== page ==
Tackling food fraud: Why it’s got to be led from the top
Posted: 10 October 2014 | | No comments yet
Jude Mason, Technical Services Director at NSF, considers in more detail why tackling food fraud needs leadership, coordination and liaison across the business – and that means it demands board level attention…
In our last blog we looked at the need for a holistic approach to the potential problem of food fraud in your supply chain. This week Jude Mason, Technical Services Director at NSF, considers in more detail why tackling food fraud needs leadership, coordination and liaison across the business – and that means it demands board level attention. Food businesses need to adopt a wholly new model for tackling fraud.
The fact is that food businesses are not generally geared up to deal with organised food crime. Food fraud has mostly been dealt with as a food safety issue and has been treated as being solely within the remit of technical and quality-control functions. However it is now being recognised as a complex commercial and supply chain issue that impacts on many areas of a business, including purchasing, operations and financial management, all of which need to liaise better in order to detect and prevent it.
The Elliott report makes it clear that ignorance of what is going on in your supply chain and reliance on others further up the chain to provide assurance of their products or ingredients should not be a defence in law. Elliott makes recommendations for increased accountability and sanctions for businesses, stating that Zero tolerance is required to restore consumer safety and trust. And this is the key point: the loss of consumer trust ensuing from a scandal such as Horsegate can cost a business far more financially than a mere sanction, such as a fine for mislabelling. The commercial repercussions can ruin a business’s or even a whole nation’s reputation, as happened in the Austrian wine scandal of the 1980s.
Elliott’s reference to the ‘blind eye approach’ and the evidence of so many fraud incidents that have come to light recently would indeed suggest that eyes and ears at the top end of businesses may have been closed, or at least that there has been an unacceptable level of complacency.
So, what should board directors and senior managers be doing to address this major challenge? NSF believes that a top down holistic approach is needed, one which starts with a realistic view of the potential issues and fraud challenges emerging, so that you can identify and prioritise high risk product areas, plan your defences and controls; ensures that your company culture, training and KPIs are designed to instil employee attitudes and behaviours that detect and stamp out fraud; and puts in place a rigorous supplier assurance programme. These points are all enshrined in the 7-step programme outlined in our last blog.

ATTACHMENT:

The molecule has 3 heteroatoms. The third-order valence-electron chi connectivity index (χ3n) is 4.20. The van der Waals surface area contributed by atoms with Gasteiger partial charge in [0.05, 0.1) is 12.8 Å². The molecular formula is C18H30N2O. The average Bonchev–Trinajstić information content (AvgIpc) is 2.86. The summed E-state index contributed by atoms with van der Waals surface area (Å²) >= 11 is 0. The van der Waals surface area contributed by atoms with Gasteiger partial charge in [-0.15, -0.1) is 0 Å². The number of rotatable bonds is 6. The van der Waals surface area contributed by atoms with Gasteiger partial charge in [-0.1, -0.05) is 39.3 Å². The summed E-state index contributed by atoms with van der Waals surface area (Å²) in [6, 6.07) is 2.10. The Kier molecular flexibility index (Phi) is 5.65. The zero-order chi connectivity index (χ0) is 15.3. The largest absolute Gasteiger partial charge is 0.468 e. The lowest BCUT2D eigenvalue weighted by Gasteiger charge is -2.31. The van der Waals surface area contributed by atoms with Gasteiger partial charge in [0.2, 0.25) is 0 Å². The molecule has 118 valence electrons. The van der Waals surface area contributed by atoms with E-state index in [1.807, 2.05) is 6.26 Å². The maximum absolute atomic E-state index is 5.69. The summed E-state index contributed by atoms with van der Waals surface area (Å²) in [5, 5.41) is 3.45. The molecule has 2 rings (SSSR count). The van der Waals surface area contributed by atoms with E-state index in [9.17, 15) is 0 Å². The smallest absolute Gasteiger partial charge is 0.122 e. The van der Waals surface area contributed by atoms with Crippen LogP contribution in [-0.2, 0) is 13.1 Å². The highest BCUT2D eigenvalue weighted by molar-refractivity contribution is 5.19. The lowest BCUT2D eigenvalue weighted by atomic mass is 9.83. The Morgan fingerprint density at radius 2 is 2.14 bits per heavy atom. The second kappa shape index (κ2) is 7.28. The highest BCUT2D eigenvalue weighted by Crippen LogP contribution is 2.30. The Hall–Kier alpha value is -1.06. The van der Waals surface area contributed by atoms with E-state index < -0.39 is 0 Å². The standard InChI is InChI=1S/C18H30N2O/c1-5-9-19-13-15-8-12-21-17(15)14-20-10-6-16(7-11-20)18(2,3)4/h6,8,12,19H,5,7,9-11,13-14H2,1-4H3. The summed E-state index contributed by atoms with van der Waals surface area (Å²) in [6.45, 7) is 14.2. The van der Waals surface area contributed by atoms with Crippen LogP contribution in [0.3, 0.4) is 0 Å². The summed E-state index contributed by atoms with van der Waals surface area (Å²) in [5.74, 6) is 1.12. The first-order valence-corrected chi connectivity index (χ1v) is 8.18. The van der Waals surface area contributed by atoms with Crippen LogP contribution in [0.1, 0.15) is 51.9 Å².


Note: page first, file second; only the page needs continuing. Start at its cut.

The first step, horizon scanning, is often talked about in a general sense of being aware of upcoming issues that may affect your business, but actually it requires a highly systematised approach to bring valuable and actionable insights. NSF has developed an intensive, far reaching and co-ordinated approach to intelligence gathering and horizon scanning, which include early warning systems to ensure that we are amongst the first to identify an emerging issue or crisis.
In addition we overlay a model we have developed for assessing potential media and consumer responses to real and perceived product risks. Using it helps us to advise businesses how best to adopt a proactive approach to anticipating and managing emerging consumer issues.
The next step is then to risk rate and prioritise your product and ingredient risks by item. It is very important to identify which products and ingredients are most likely to have been adulterated and how; then you will need to introduce control measures including enhanced auditing and testing for likely adulterants and substitutions.
The NSF fraud temptation model can assist in this process.
It was developed by NSF for the UK Food standards Agency and is designed to work from dynamic database feeds that allow the user to plot a relative risk score for a point in time based on the product or ingredient type, the nature of the potential fraud, its difficulty, profit incentive and likelihood of detection. This enables easier and consistent mapping/planning of surveillance measures, supply network controls and preventative solutions.
More next week, on how vital the right company culture is in detecting and preventing fraud.
If you have any issues you’d like to comment on or discuss in this column, please comment below!